Look, “deKay’s eShop” is nothing to do with me

Golf Story – Out This Thursday According to deKay’s eShop! from NintendoSwitch

It’s some “inside joke” and nothing “this kid” has the inside scoop on, sorry.

That said, if it isn’t this week it should be next week, right?

Play Want Bin Expense: 2017-02-27

Is it out yet? Is it out yet?

This time next week, my weekly roundup post should hopefully include some Nintendo Switch! Until then, I have to make do with some old stuff.


doshin the giantDoshin the Giant (GC)
The best of games. I really hope Nintendo make a sequel for the Switch. They won’t, of course, but it’d be nice. Even if it was just a slightly tarted up version of this. Some people would tell you that spending several hours moving trees from one place to another is tedious busywork. Those people are Wrong people.

Ribbit King (GC)
Only a little though. It’s great, but I’m playing this (and Doshin) emulated with a 360 controller and I’d not configured the deadzone on the sticks. Done that now, so next time the targeting reticle won’t move by itself and prevent me from taking shots. I did manage two games against my daughter, despite the Frog Drift, though.

Monster Loves You! (PC)
Something I picked up in a Humble Bundle. I completed it, but it was a bit weird.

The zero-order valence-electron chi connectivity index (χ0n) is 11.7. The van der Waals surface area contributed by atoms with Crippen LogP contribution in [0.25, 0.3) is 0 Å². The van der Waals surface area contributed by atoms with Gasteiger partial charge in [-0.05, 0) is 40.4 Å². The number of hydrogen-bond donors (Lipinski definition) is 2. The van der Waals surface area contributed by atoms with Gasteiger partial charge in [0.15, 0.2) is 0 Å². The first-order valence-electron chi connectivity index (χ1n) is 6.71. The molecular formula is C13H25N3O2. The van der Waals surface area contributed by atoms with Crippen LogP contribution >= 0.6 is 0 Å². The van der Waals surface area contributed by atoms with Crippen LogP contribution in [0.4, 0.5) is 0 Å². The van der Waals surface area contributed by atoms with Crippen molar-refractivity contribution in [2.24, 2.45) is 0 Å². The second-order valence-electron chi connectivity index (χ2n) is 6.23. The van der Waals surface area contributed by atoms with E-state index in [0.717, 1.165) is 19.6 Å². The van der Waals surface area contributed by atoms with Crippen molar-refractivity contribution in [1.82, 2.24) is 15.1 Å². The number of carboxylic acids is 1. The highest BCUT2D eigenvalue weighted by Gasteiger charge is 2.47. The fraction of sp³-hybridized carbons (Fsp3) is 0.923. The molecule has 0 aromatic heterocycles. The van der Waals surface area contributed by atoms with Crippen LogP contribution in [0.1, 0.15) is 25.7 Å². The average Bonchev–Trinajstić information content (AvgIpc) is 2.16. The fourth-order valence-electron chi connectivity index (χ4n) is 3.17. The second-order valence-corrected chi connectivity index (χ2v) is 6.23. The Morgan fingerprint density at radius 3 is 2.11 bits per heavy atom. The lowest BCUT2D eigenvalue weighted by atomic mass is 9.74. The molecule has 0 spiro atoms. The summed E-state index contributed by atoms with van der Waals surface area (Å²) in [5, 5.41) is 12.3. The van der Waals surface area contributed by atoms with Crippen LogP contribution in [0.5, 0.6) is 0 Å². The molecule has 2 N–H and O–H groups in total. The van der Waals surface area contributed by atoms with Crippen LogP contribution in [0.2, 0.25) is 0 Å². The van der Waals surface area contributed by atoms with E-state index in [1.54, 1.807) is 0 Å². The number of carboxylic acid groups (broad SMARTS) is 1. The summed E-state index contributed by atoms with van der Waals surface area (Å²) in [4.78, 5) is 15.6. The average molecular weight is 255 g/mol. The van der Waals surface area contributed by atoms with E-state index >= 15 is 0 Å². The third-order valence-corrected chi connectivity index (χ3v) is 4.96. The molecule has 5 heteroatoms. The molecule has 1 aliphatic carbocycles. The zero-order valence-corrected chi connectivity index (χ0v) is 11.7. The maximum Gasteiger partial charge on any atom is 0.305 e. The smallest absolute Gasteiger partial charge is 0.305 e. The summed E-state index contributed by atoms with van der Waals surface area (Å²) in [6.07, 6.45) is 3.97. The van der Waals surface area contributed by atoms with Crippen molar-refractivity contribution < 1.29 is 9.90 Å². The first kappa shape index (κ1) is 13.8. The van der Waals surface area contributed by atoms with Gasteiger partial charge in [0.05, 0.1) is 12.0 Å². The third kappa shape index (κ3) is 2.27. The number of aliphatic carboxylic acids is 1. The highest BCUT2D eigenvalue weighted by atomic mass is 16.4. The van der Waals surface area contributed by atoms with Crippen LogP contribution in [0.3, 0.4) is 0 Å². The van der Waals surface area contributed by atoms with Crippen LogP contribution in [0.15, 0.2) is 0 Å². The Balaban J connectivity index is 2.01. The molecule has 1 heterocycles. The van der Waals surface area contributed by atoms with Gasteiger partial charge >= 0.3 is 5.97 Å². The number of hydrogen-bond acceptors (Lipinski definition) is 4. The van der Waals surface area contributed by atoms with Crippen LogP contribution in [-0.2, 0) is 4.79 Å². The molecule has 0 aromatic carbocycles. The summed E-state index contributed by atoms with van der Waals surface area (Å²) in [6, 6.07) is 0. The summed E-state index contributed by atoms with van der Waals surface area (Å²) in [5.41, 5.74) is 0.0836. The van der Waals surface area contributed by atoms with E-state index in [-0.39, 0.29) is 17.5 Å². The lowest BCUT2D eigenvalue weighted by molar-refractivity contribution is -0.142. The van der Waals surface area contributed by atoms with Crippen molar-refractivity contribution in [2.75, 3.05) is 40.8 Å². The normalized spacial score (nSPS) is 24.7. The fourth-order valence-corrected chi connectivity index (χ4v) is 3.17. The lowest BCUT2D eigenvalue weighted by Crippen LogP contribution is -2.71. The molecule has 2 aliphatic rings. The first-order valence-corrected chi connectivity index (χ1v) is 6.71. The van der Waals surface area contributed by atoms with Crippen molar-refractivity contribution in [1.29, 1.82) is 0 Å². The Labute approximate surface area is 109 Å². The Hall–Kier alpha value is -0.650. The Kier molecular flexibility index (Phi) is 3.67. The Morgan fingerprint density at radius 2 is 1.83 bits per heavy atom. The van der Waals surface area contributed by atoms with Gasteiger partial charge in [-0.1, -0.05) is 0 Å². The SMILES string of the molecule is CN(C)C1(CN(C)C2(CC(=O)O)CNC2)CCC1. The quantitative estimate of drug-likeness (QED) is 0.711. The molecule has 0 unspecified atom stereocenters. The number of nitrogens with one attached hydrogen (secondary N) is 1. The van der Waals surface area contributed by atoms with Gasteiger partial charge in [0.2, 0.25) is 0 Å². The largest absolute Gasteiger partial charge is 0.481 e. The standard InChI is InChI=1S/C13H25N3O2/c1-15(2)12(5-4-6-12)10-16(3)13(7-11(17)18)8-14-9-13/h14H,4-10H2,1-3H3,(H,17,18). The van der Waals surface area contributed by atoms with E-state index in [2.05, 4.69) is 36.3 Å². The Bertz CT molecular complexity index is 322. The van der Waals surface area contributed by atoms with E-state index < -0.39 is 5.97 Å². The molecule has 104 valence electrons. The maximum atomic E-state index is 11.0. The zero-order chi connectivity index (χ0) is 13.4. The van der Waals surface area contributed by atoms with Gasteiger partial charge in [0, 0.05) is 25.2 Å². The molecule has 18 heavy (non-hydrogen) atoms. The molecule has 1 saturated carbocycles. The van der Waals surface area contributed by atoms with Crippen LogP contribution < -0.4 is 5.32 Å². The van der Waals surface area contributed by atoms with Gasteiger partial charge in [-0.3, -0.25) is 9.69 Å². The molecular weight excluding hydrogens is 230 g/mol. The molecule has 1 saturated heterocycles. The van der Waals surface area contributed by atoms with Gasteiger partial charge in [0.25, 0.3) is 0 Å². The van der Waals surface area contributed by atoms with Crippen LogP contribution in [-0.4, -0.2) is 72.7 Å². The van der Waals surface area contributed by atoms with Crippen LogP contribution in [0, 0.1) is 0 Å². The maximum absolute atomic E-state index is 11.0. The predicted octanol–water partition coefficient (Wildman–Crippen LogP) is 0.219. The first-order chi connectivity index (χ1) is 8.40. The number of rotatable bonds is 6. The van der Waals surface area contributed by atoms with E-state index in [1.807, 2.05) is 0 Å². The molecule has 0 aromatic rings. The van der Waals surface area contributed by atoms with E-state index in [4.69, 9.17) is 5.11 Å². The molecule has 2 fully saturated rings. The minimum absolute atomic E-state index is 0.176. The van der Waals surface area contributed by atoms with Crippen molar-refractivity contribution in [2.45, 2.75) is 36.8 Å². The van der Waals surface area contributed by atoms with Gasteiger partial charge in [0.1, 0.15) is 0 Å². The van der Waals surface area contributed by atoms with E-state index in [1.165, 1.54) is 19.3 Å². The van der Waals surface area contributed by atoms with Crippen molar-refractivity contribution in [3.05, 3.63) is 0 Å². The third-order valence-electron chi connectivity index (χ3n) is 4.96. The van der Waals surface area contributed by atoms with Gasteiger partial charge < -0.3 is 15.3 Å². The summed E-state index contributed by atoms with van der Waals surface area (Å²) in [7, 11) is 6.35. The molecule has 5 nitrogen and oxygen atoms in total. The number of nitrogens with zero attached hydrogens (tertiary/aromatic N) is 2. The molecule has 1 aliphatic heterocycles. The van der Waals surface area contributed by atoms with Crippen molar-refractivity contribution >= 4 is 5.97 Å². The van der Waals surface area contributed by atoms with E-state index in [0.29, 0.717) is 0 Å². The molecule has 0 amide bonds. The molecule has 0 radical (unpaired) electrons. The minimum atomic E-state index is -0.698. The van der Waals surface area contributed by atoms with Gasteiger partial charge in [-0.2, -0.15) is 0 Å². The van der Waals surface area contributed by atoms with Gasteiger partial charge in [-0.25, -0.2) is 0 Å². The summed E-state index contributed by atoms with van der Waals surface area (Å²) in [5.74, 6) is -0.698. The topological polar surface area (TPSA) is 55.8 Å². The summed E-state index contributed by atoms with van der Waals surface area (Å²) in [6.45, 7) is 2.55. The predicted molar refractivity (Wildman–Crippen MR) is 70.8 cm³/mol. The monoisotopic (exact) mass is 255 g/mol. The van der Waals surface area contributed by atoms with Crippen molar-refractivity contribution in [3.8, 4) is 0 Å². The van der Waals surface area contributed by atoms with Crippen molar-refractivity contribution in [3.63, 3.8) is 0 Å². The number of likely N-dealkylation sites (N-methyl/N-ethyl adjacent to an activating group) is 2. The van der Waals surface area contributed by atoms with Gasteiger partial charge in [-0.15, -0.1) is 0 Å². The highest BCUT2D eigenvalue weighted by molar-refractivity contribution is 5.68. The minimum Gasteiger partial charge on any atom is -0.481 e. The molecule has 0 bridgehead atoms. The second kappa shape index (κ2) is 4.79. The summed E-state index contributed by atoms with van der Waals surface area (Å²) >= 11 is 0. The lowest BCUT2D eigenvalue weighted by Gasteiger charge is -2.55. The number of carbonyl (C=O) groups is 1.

Lumo (PS4)
I enjoyed this. And I wrote a review of it. Go and read that review.

Blimey. Is that all this week? Surely not?


SWIIIIIITCH. My extra power cables have arrived. Just need something to plug them into.


Having to wait for a Switch to arrive.


Bioshock Infinite Season Pass (Mac/PC) £7.68


Murder he wrote?

Today, I found two files on my computer from long, long ago (well, 11 years ago anyway). One is called “foreword.doc” and the other is “beginning.doc”. I don’t know why I created them, but I thought I’d publish them here. If you have any ideas exactly what they’re for, please let me know.


Computers are, almost certainly, the most important invention of the last hundred years or so.  Yes, you could argue that without machines or calculating devices or electric generators or whatever the computer would have never been born.  But that isn’t important.

What is important is they’re here, they rule our lives, and we need them more and more.